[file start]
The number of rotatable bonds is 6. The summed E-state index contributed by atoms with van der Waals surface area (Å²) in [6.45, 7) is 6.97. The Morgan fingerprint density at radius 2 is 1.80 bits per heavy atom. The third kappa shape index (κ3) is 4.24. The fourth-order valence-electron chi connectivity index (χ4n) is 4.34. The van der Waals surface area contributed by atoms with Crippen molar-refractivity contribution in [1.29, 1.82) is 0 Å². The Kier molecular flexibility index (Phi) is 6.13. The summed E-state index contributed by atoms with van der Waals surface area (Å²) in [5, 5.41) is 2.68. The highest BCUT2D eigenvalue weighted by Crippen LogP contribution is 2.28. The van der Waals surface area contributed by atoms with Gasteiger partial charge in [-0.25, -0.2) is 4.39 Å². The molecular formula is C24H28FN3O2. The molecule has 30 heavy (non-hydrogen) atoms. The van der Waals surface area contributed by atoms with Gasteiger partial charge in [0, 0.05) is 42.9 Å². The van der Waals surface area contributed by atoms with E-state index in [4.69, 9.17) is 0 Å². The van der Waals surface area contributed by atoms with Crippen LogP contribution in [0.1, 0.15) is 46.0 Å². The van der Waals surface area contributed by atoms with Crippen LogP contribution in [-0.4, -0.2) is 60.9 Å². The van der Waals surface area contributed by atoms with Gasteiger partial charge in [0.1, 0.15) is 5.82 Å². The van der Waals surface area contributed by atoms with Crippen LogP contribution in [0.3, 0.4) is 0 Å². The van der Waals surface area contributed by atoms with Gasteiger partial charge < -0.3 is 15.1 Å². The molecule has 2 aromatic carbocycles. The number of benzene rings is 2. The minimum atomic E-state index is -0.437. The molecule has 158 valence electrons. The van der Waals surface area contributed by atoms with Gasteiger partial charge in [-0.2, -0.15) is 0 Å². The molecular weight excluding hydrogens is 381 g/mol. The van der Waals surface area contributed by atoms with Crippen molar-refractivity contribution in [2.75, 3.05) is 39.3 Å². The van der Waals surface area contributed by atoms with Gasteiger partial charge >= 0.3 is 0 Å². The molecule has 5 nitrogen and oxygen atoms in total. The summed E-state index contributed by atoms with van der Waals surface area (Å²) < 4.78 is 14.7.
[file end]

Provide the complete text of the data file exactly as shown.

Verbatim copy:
The number of rotatable bonds is 6. The summed E-state index contributed by atoms with van der Waals surface area (Å²) in [6.45, 7) is 6.97. The Morgan fingerprint density at radius 2 is 1.80 bits per heavy atom. The third kappa shape index (κ3) is 4.24. The fourth-order valence-electron chi connectivity index (χ4n) is 4.34. The van der Waals surface area contributed by atoms with Crippen molar-refractivity contribution in [1.29, 1.82) is 0 Å². The Kier molecular flexibility index (Phi) is 6.13. The summed E-state index contributed by atoms with van der Waals surface area (Å²) in [5, 5.41) is 2.68. The highest BCUT2D eigenvalue weighted by Crippen LogP contribution is 2.28. The van der Waals surface area contributed by atoms with Gasteiger partial charge in [-0.25, -0.2) is 4.39 Å². The molecular formula is C24H28FN3O2. The molecule has 30 heavy (non-hydrogen) atoms. The van der Waals surface area contributed by atoms with Gasteiger partial charge in [0, 0.05) is 42.9 Å². The van der Waals surface area contributed by atoms with E-state index in [4.69, 9.17) is 0 Å². The van der Waals surface area contributed by atoms with Crippen LogP contribution in [0.1, 0.15) is 46.0 Å². The van der Waals surface area contributed by atoms with Crippen LogP contribution in [-0.4, -0.2) is 60.9 Å². The van der Waals surface area contributed by atoms with Gasteiger partial charge in [0.1, 0.15) is 5.82 Å². The van der Waals surface area contributed by atoms with Crippen LogP contribution in [0.3, 0.4) is 0 Å². The van der Waals surface area contributed by atoms with Gasteiger partial charge < -0.3 is 15.1 Å². The molecule has 2 aromatic carbocycles. The number of benzene rings is 2. The minimum atomic E-state index is -0.437. The molecule has 158 valence electrons. The van der Waals surface area contributed by atoms with Gasteiger partial charge in [-0.2, -0.15) is 0 Å². The molecular weight excluding hydrogens is 381 g/mol. The van der Waals surface area contributed by atoms with Crippen molar-refractivity contribution in [2.75, 3.05) is 39.3 Å². The van der Waals surface area contributed by atoms with Gasteiger partial charge >= 0.3 is 0 Å². The molecule has 5 nitrogen and oxygen atoms in total. The summed E-state index contributed by atoms with van der Waals surface area (Å²) < 4.78 is 14.7.